I was walking down the street during last week’s “snowmageddon” and saw an elderly lady shoveling her walkway. I’m weighing my words when I say she was elderly… She was old. Really old. Wanting to be the good Samaritan, I asked her if I could help. She proudly said no. I said it was really no bother, jokingly that it would actually give me a few more minutes of quiet before going home to house filled with what I affectionately refer to as “endless noise of love”. She again said no, that she quite liked the exercise, and went on shoveling. I got the feeling that any further insistence might have bordered on harassment, so I went home.
On Sunday, I took the kids to the Saint-Patrick’s day parade. On the way, I jokingly asked whether or not they would hop on a float if someone were to let us hitch a ride. They said yes. I thought it was an outlandish proposition that would never happen. We asked a few floats. One was full. The Dublin Pub would have said yes, but they rightly concluded that kids on an alcohol-themed float was probably not the best idea. Finally, we asked Lakeshore Kiwanis float if we could jump on and their float. They must have sensed the look of excitement in my eyes, and they gladly welcomed us aboard. It was an experience to remember…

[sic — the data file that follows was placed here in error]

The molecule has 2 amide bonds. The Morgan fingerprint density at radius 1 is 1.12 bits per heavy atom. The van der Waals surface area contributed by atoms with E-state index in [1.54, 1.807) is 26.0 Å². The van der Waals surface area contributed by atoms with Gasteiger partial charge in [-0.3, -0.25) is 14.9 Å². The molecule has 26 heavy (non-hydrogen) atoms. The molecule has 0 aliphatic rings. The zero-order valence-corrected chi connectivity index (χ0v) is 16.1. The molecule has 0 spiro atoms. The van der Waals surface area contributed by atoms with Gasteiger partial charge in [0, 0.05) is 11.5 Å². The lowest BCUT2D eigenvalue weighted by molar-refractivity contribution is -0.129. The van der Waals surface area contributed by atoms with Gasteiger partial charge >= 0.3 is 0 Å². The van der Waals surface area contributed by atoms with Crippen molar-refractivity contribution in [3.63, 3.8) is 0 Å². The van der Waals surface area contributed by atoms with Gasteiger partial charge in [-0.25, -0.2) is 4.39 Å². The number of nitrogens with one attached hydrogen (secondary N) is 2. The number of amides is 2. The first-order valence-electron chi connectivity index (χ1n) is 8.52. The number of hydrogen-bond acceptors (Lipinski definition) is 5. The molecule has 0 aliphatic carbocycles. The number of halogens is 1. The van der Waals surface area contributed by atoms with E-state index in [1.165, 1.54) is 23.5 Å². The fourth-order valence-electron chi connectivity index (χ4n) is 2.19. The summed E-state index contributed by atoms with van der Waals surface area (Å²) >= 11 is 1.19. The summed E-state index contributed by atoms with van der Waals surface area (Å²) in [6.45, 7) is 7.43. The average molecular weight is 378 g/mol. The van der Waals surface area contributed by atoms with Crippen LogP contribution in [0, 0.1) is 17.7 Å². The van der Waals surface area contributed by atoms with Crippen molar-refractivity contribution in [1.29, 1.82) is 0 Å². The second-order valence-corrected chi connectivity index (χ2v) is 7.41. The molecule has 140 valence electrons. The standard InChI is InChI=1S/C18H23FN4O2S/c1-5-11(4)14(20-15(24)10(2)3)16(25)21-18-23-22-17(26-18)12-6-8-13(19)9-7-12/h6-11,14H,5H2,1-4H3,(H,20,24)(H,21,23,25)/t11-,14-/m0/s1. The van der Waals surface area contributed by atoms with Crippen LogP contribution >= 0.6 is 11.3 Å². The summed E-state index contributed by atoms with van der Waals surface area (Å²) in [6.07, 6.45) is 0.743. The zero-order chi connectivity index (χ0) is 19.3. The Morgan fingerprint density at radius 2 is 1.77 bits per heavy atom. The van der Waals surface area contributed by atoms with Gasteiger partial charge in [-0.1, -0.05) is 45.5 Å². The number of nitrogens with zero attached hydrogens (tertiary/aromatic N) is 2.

From these two contrasting experiences, I realized something about good deeds. They definitely make the do-gooder feel good. It’s kind of a truism, but it just feels good to do good things for other people… To make their day a little brighter. A little easier. Life is hard. It’s complicated. It sometimes feels overwhelming. So it is nice to make someone’s day just that much better. To lighten the load. To surprise them.
But while doing the good deed makes the do-gooder feel good, it can sometimes make the recipient feel insecure. Inadequate. Diminished. I realized that when asking around for a float to hop on. And I realized that when I asked the old lady if I could help her, it could have implied that she was unable to do it for herself. And while I may have lightened her load for the day, my offer might have diminished her for the days to come.
The manner in which an offer for a good deed is presented important. By asking if I could help, it sort of suggested that she needed help. I retrospect, I think that had I not asked, but simply offered, something like a casual “here, let me get that”, she would not have felt diminished by the gesture (assuming she felt that way at all). It would have just been a casual, community-type living.
“Do you need help?” and “here, let me help you…” have the same ultimate purpose. But they are two very different ways of achieving the same result. The former is potentially suggestive of inadequacy, whereas the latter is proactive and engaging. In general, people don’t mind getting help (unless they’re a 3-year old kid! :). But most people don’t like being made to feel like they need help, even if they would ultimately appreciate receiving it.